This miniseries on hiring was reported by Hilke Schellmann and produced by Jennifer Strong, Emma Cillekens, Karen Hao and Anthony Green with special thanks to James Wall. We’re edited by Michael Reilly. Art direction by Stephanie Arnett.

    • 30 min
    Hired by an algorithm

    Hired by an algorithm

    If you’ve applied for a job lately, it’s all but guaranteed that your application was reviewed by software—in most cases, before a human ever laid eyes on it. In this episode, the first in a four-part investigation into automated hiring practices, we speak with the CEOs of ZipRecruiter and Career Builder, and one of the architects of LinkedIn’s algorithmic job-matching system, to explore how AI is increasingly playing matchmaker between job searchers and employers. But while software helps speed up the process of sifting through the job market, algorithms have a history of biasing the opportunities they present to people by gender, race...and in at least one case, whether you played lacrosse in high school.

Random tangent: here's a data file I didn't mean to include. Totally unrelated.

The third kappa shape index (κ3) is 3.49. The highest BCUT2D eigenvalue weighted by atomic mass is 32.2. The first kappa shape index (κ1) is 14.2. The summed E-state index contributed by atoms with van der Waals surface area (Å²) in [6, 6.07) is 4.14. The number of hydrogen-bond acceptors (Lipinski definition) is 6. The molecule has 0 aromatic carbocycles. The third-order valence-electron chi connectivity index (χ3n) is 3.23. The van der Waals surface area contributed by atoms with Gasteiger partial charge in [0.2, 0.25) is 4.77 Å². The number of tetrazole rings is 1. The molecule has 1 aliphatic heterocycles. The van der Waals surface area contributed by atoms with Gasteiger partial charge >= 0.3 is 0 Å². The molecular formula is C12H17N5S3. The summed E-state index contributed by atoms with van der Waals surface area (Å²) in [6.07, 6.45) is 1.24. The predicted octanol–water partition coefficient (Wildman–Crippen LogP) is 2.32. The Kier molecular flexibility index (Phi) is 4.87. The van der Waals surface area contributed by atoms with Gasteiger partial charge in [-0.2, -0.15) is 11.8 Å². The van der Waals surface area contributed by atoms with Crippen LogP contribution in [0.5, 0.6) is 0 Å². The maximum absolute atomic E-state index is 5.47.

We Meet: 

    Mark Girouard, Attorney, Nilan Johnson Lewis

    Ian Siegel, CEO, ZipRecruiter

    John Jersin, former Vice President of Product Management, LinkedIn

    Irina Novoselsky, CEO, CareerBuilder 


    We Talked To: 

    Mark Girouard, Attorney, Nilan Johnson Lewis

    Ian Siegel, CEO, ZipRecruiter

    John Jersin, former Vice President of Product Management, LinkedIn

    Irina Novoselsky, CEO, CareerBuilder 

    Derek Kan, Vice President of Product Management, Monster

    Aleksandra Korolova, Assistant Professor of Computer Science, University of Southern California 

    Brian Kropp, Vice President Research, Gartner

    Matthew Neale, Vice President of Assessment Products, Criteria Corp

    Josh Bersin, Research Analyst

    Jonathan Kestenbaum, Co-Founder and Managing Director, Talent Tech Labs

    Suresh Venkatasubramanian, Assistant Director, White House Office of Science and Technology Policy


    Sounds From: 

    How to Keep a Job, Coronet Instructional Films: https://archive.org/details/HowtoKee1949 

    Curious Thing AI (Sound from their AI tool)


    Credits:
    This episode was reported by Hilke Schellmann, and produced by Jennifer Strong, Emma Cillekens and Anthony Green with special thanks to Karen Hao. We’re edited by Michael Reilly.

    Additional reporting from us:
    https://www.technologyreview.com/2021/06/23/1026825/linkedin-ai-bias-ziprecruiter-monster-artificial-intelligence/
    https://www.technologyreview.com/2021/02/11/1017955/auditors-testing-ai-hiring-algorithms-bias-big-questions-remain/
    https://www.technologyreview.com/2021/04/09/1022217/facebook-ad-algorithm-sex-discrimination/